Spring 2018

Tiger Woods: It always seems impossible until it’s done.

 

With a healthy dose of perspective and caution as a backdrop, Tiger Woods is back. To what degree will be among the biggest storylines in golf in 2018, as the 14-time major champion attempts to return once again from a lengthy layoff.

 

The first step in the process was a rousing success, a four-tournament effort in early December in the Bahamas where Woods played his first golf tournament in 10 months.

 

Maybe it was because expectations were low and previous comebacks disappointed. But Woods, who turned 42 on Dec. 30, tied for ninth at the Hero World Challenge and looked impressive in doing so.

 

The next step comes when Woods tees it up for the first time in a full-field PGA Tour event, whether it comes at Torrey Pines or Phoenix or Riviera or some other venue.

 

Getting to this point has been a months-long struggle that included a fourth back surgery, a DUI arrest and subsequent therapy for prescription pain medication and then the uncertainty of how he would respond to the spinal fusion surgery.

 

Who knew Woods would emerge looking more like the young version of himself than the older one?

 

There are numerous reasons for Woods to be optimistic, especially when doubt persisted about the ability to play 72 holes or break 80 or any of the other numerous negatives that floated about the Caribbean..

 

But to beat the likes of PGA Tour player of the year Justin Thomas and No. 1-ranked Dustin Johnson over four days is no small feat.

 

“I’m excited,” Woods said. “This is the way I’ve been playing at home and when I came out here and played. I was playing very similar to this. Not quite hitting it as far, but I had the adrenaline going and overall I’m very pleased.”

 

The power he unleased with his driver – and some of the other shots he launched into orbit with his 2-iron – was a remarkable sign of renewal, especially if you understand where he’s been since the first of four back surgeries in 2014 and all the struggles he’s had keeping the ball in play.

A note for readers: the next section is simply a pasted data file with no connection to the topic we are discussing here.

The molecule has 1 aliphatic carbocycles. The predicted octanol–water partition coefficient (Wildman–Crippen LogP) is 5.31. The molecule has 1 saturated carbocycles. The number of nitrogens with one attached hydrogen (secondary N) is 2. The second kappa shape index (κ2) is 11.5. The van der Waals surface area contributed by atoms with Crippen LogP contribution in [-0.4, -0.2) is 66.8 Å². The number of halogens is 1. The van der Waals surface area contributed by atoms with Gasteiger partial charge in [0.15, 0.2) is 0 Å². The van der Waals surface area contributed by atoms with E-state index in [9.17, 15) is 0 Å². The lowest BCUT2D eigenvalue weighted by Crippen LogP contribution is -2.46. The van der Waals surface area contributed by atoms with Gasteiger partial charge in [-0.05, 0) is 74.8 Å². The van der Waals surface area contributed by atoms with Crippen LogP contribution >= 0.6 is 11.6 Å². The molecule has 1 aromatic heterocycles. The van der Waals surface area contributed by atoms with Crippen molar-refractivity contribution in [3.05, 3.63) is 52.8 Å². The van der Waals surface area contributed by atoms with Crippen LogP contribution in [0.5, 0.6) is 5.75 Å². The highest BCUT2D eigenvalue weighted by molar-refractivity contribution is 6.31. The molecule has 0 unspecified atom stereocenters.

Woods had no trouble keeping pace with Thomas, who ranked eighth in driving distance on the PGA Tour in 2017 by averaging nearly 310 yards off the tee. The 2-iron second shot he hit at the par-5 third hole – from 272 yards – during the final round screamed into the air, a towering shot that few in the game possess without a lofted club.

 

No need for any hybrids, here.

 

“It’s exciting but you have to try and temper it a little bit,” said Woods’ caddie Jo LaCava said. “We felt the same way last year. Let’s not get too excited. But you have to like what you see, right? There are more reasons to be optimistic.”

 

The mistake, of course, would be to expect Woods return to his dominating days, when he amassed those 14 majors, 79 PGA Tour events and spent a combined 683 weeks as the No. 1 player in the world.

 

As recently as 2013, Woods was ranked No. 1 in the world, won five times, including the Players Championship and two World Golf Championship events, and was the PGA Tour player of the year.

 

But he is less likely to make history these days, his career having been a tattered mess of injuries, withdrawals, chip yips, stage freight and comebacks dating to his first back surgery in 2014.

 

Since then, Woods has played just 20 worldwide tournaments. He’s had two top-10s, the latter in the 18-player Hero. Prior to that finish in December, he last played competitive round in Febraury, where she shot a 77 with no birdies in Dubai, then withdrew the following day.

 

And yet, when healthy, it is still a sight to behold, a sound to be heard, when Woods strikes a golf ball. It’s why we still care.